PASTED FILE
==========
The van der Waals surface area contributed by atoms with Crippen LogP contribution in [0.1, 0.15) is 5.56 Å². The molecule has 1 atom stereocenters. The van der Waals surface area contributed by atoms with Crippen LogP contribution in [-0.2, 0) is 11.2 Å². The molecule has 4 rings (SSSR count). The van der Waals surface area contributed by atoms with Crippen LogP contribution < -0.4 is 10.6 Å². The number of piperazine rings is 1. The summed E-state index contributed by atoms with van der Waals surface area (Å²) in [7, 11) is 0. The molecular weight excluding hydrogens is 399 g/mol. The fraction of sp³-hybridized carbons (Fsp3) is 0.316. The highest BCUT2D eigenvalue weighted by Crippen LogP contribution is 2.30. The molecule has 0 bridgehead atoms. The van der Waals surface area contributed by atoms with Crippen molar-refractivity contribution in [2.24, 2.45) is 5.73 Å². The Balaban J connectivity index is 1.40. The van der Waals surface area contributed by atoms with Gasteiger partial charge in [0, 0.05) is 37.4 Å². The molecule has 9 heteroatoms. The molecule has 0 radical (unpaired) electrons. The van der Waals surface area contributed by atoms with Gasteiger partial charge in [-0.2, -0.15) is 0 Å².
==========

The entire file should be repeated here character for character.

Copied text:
The van der Waals surface area contributed by atoms with Crippen LogP contribution in [0.1, 0.15) is 5.56 Å². The molecule has 1 atom stereocenters. The van der Waals surface area contributed by atoms with Crippen LogP contribution in [-0.2, 0) is 11.2 Å². The molecule has 4 rings (SSSR count). The van der Waals surface area contributed by atoms with Crippen LogP contribution < -0.4 is 10.6 Å². The number of piperazine rings is 1. The summed E-state index contributed by atoms with van der Waals surface area (Å²) in [7, 11) is 0. The molecular weight excluding hydrogens is 399 g/mol. The fraction of sp³-hybridized carbons (Fsp3) is 0.316. The highest BCUT2D eigenvalue weighted by Crippen LogP contribution is 2.30. The molecule has 0 bridgehead atoms. The van der Waals surface area contributed by atoms with Crippen molar-refractivity contribution in [2.24, 2.45) is 5.73 Å². The Balaban J connectivity index is 1.40. The van der Waals surface area contributed by atoms with Gasteiger partial charge in [0, 0.05) is 37.4 Å². The molecule has 9 heteroatoms. The molecule has 0 radical (unpaired) electrons. The van der Waals surface area contributed by atoms with Gasteiger partial charge in [-0.2, -0.15) is 0 Å².